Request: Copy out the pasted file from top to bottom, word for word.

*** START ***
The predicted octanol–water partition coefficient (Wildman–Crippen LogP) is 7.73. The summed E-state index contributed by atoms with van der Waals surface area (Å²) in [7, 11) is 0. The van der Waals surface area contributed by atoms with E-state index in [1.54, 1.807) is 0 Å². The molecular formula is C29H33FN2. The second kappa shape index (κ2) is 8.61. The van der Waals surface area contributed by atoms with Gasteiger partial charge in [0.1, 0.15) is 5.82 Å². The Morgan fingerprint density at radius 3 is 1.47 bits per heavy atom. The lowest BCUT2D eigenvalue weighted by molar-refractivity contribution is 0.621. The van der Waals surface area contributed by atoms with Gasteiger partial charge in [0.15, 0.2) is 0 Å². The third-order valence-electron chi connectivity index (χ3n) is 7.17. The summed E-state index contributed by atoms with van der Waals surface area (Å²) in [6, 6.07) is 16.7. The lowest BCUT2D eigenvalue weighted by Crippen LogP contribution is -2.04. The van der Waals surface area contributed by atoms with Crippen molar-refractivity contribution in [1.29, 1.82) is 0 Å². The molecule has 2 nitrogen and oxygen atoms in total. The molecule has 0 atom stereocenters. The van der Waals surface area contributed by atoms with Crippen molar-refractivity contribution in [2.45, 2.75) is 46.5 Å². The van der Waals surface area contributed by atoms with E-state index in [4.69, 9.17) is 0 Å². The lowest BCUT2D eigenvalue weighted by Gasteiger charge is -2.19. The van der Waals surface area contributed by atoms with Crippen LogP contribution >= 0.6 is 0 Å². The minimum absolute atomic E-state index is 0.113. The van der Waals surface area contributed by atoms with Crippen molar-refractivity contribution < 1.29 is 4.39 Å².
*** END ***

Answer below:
The predicted octanol–water partition coefficient (Wildman–Crippen LogP) is 7.73. The summed E-state index contributed by atoms with van der Waals surface area (Å²) in [7, 11) is 0. The van der Waals surface area contributed by atoms with E-state index in [1.54, 1.807) is 0 Å². The molecular formula is C29H33FN2. The second kappa shape index (κ2) is 8.61. The van der Waals surface area contributed by atoms with Gasteiger partial charge in [0.1, 0.15) is 5.82 Å². The Morgan fingerprint density at radius 3 is 1.47 bits per heavy atom. The lowest BCUT2D eigenvalue weighted by molar-refractivity contribution is 0.621. The van der Waals surface area contributed by atoms with Gasteiger partial charge in [0.15, 0.2) is 0 Å². The third-order valence-electron chi connectivity index (χ3n) is 7.17. The summed E-state index contributed by atoms with van der Waals surface area (Å²) in [6, 6.07) is 16.7. The lowest BCUT2D eigenvalue weighted by Crippen LogP contribution is -2.04. The van der Waals surface area contributed by atoms with Crippen molar-refractivity contribution in [1.29, 1.82) is 0 Å². The molecule has 2 nitrogen and oxygen atoms in total. The molecule has 0 atom stereocenters. The van der Waals surface area contributed by atoms with Crippen molar-refractivity contribution in [2.45, 2.75) is 46.5 Å². The van der Waals surface area contributed by atoms with E-state index in [4.69, 9.17) is 0 Å². The lowest BCUT2D eigenvalue weighted by Gasteiger charge is -2.19. The van der Waals surface area contributed by atoms with Crippen LogP contribution >= 0.6 is 0 Å². The minimum absolute atomic E-state index is 0.113. The van der Waals surface area contributed by atoms with Crippen molar-refractivity contribution < 1.29 is 4.39 Å².